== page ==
There's a lot of strong material here involving the soldiers' problem-solving skills amidst unfamiliar terrain, and while the combat sequences eventually feel sadly (and perhaps accurately) repetitive, they're pulled off with arresting force. But I didn't really need the scene of a Taliban leader emotionally terrorizing a trio of weeping girls, followed by a brutal gunshot to their teacher's head, to be reminded that the Taliban is awful, nor did I need the entire terrorist sect to be embodied by one scowling psychopath (Numan Acar) who basically serves as this movie's Ultron. I didn't need the script's parade of overtly on-the-nose bromides – “The only way home is winning” being the most poster-ready example – nor quite so much self-congratulation on part of the troops. (There can be no doubt it's true when Shannon's Spencer remarks of the military, “It's a hell of a thing we do” – but couldn't someone else have said it?)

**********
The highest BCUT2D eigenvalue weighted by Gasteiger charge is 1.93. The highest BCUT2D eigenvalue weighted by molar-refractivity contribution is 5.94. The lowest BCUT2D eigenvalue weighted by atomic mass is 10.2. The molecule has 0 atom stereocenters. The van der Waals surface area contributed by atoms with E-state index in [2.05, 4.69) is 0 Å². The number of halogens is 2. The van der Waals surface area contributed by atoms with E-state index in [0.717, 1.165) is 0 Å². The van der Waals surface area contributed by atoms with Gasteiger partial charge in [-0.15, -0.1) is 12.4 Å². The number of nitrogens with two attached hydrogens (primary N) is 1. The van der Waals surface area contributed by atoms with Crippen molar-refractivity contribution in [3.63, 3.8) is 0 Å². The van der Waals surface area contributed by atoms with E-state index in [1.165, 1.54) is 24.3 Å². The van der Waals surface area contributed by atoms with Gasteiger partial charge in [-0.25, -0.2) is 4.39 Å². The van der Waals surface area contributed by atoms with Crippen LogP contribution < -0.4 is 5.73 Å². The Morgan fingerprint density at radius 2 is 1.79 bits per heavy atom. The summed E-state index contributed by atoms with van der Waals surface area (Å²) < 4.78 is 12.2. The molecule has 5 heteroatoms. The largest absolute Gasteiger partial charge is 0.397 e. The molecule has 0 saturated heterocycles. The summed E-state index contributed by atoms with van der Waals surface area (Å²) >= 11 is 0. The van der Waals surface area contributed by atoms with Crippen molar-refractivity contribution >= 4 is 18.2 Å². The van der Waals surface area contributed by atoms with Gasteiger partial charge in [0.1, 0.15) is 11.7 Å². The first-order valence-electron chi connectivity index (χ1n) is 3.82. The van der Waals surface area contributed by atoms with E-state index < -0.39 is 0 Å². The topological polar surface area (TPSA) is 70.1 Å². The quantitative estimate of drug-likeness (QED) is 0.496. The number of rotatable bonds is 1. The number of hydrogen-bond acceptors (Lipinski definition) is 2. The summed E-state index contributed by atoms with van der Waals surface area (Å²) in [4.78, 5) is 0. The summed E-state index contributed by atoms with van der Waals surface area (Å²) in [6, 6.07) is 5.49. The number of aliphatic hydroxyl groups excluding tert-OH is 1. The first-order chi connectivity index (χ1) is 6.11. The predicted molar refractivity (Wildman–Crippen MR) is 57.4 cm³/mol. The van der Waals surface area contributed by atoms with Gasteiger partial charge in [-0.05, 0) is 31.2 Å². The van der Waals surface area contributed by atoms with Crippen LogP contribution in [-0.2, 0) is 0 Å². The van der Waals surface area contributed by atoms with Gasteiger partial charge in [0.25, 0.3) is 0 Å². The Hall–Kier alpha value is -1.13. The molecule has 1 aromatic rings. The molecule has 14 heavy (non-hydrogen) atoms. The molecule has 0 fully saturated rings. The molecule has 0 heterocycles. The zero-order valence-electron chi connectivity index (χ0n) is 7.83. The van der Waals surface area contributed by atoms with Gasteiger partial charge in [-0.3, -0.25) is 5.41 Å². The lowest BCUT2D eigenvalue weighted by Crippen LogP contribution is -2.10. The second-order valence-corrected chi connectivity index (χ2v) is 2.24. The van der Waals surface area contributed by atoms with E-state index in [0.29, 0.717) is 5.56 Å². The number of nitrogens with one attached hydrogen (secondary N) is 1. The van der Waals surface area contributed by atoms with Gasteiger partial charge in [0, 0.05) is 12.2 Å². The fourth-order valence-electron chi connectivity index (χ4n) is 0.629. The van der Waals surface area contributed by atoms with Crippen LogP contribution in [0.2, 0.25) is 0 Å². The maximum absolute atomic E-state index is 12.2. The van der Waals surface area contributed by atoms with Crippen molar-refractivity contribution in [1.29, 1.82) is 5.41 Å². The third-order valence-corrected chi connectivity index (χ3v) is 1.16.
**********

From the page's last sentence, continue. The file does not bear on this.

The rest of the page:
And although I quite enjoyed Navid Negahban's performance as a Uzbek warlord on the side of the Americans, I'm not sure it was necessary to give him quite so many pronouncements along the lines of “You will be cowards if you leave and enemies if you stay,” nor the pandering, Schwarzenneger-esque quip he delivers right before planting a bullet in an enemy's skull. In truth, I would've traded all of the film's Bruckheimer-y incident and speechifying for just a few more minutes of Trevante Rhodes' kinship with his young Afghan tag-along, or a few more mean jokes cracked when Spencer's attempt to ride a horse results in a slipped disc. For better and worse, 12 Strong knows how to give its audience what it presumably wants. I wish, like some of its genre forebears, it had spent more time giving us what we didn't even know we wanted.